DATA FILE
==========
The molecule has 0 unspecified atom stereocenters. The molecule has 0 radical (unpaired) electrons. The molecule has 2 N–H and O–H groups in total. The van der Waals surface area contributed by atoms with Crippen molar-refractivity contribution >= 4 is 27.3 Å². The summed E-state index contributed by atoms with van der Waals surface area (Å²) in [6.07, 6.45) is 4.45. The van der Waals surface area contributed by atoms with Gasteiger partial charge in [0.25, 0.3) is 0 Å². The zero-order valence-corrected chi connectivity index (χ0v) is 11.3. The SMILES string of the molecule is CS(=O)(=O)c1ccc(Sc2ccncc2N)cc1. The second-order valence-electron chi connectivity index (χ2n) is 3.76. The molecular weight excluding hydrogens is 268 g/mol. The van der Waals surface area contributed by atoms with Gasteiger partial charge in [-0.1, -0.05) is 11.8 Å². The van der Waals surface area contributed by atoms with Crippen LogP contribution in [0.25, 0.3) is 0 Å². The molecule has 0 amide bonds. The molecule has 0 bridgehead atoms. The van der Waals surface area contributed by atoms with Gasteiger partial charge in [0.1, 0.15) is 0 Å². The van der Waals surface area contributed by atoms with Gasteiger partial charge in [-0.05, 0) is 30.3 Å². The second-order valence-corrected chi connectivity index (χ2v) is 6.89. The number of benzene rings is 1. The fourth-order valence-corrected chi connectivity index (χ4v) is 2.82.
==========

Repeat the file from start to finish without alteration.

The molecule has 0 unspecified atom stereocenters. The molecule has 0 radical (unpaired) electrons. The molecule has 2 N–H and O–H groups in total. The van der Waals surface area contributed by atoms with Crippen molar-refractivity contribution >= 4 is 27.3 Å². The summed E-state index contributed by atoms with van der Waals surface area (Å²) in [6.07, 6.45) is 4.45. The van der Waals surface area contributed by atoms with Gasteiger partial charge in [0.25, 0.3) is 0 Å². The zero-order valence-corrected chi connectivity index (χ0v) is 11.3. The SMILES string of the molecule is CS(=O)(=O)c1ccc(Sc2ccncc2N)cc1. The second-order valence-electron chi connectivity index (χ2n) is 3.76. The molecular weight excluding hydrogens is 268 g/mol. The van der Waals surface area contributed by atoms with Gasteiger partial charge in [-0.1, -0.05) is 11.8 Å². The van der Waals surface area contributed by atoms with Crippen LogP contribution in [0.25, 0.3) is 0 Å². The molecule has 0 amide bonds. The molecule has 0 bridgehead atoms. The van der Waals surface area contributed by atoms with Gasteiger partial charge in [0.1, 0.15) is 0 Å². The van der Waals surface area contributed by atoms with Gasteiger partial charge in [-0.05, 0) is 30.3 Å². The second-order valence-corrected chi connectivity index (χ2v) is 6.89. The number of benzene rings is 1. The fourth-order valence-corrected chi connectivity index (χ4v) is 2.82.